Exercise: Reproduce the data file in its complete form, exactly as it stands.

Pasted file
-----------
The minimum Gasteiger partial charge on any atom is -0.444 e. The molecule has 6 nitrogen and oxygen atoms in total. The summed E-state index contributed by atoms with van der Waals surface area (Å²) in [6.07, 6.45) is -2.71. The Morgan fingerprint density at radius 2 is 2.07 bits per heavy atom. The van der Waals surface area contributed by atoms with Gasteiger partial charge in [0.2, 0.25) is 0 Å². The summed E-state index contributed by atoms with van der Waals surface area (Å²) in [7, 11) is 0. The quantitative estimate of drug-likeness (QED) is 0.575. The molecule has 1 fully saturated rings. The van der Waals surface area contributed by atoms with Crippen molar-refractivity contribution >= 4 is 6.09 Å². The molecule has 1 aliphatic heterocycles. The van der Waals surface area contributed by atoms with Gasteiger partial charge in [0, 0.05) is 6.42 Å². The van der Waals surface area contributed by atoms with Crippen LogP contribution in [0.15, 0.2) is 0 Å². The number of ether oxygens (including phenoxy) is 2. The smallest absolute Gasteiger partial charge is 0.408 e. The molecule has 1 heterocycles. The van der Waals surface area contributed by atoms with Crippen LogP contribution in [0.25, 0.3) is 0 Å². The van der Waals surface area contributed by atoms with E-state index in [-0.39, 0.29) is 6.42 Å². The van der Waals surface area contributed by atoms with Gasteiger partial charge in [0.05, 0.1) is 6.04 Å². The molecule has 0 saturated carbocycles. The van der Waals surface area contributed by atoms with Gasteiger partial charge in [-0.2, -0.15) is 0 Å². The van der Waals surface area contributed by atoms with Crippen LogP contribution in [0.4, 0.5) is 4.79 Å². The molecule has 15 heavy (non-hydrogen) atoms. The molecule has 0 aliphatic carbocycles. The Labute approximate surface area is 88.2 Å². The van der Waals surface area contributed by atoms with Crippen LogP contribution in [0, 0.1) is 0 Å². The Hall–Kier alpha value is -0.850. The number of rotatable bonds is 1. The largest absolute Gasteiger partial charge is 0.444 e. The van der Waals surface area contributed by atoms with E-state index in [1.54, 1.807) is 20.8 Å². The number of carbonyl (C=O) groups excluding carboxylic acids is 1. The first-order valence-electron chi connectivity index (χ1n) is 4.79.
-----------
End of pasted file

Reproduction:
The minimum Gasteiger partial charge on any atom is -0.444 e. The molecule has 6 nitrogen and oxygen atoms in total. The summed E-state index contributed by atoms with van der Waals surface area (Å²) in [6.07, 6.45) is -2.71. The Morgan fingerprint density at radius 2 is 2.07 bits per heavy atom. The van der Waals surface area contributed by atoms with Gasteiger partial charge in [0.2, 0.25) is 0 Å². The summed E-state index contributed by atoms with van der Waals surface area (Å²) in [7, 11) is 0. The quantitative estimate of drug-likeness (QED) is 0.575. The molecule has 1 fully saturated rings. The van der Waals surface area contributed by atoms with Crippen molar-refractivity contribution >= 4 is 6.09 Å². The molecule has 1 aliphatic heterocycles. The van der Waals surface area contributed by atoms with Gasteiger partial charge in [0, 0.05) is 6.42 Å². The van der Waals surface area contributed by atoms with Crippen LogP contribution in [0.15, 0.2) is 0 Å². The number of ether oxygens (including phenoxy) is 2. The smallest absolute Gasteiger partial charge is 0.408 e. The molecule has 1 heterocycles. The van der Waals surface area contributed by atoms with Crippen LogP contribution in [0.25, 0.3) is 0 Å². The van der Waals surface area contributed by atoms with E-state index in [-0.39, 0.29) is 6.42 Å². The van der Waals surface area contributed by atoms with Gasteiger partial charge in [0.05, 0.1) is 6.04 Å². The molecule has 0 saturated carbocycles. The van der Waals surface area contributed by atoms with Gasteiger partial charge in [-0.2, -0.15) is 0 Å². The van der Waals surface area contributed by atoms with Crippen LogP contribution in [0.4, 0.5) is 4.79 Å². The molecule has 15 heavy (non-hydrogen) atoms. The molecule has 0 aliphatic carbocycles. The Labute approximate surface area is 88.2 Å². The van der Waals surface area contributed by atoms with Crippen LogP contribution in [0, 0.1) is 0 Å². The Hall–Kier alpha value is -0.850. The number of rotatable bonds is 1. The largest absolute Gasteiger partial charge is 0.444 e. The van der Waals surface area contributed by atoms with E-state index in [1.54, 1.807) is 20.8 Å². The number of carbonyl (C=O) groups excluding carboxylic acids is 1. The first-order valence-electron chi connectivity index (χ1n) is 4.79.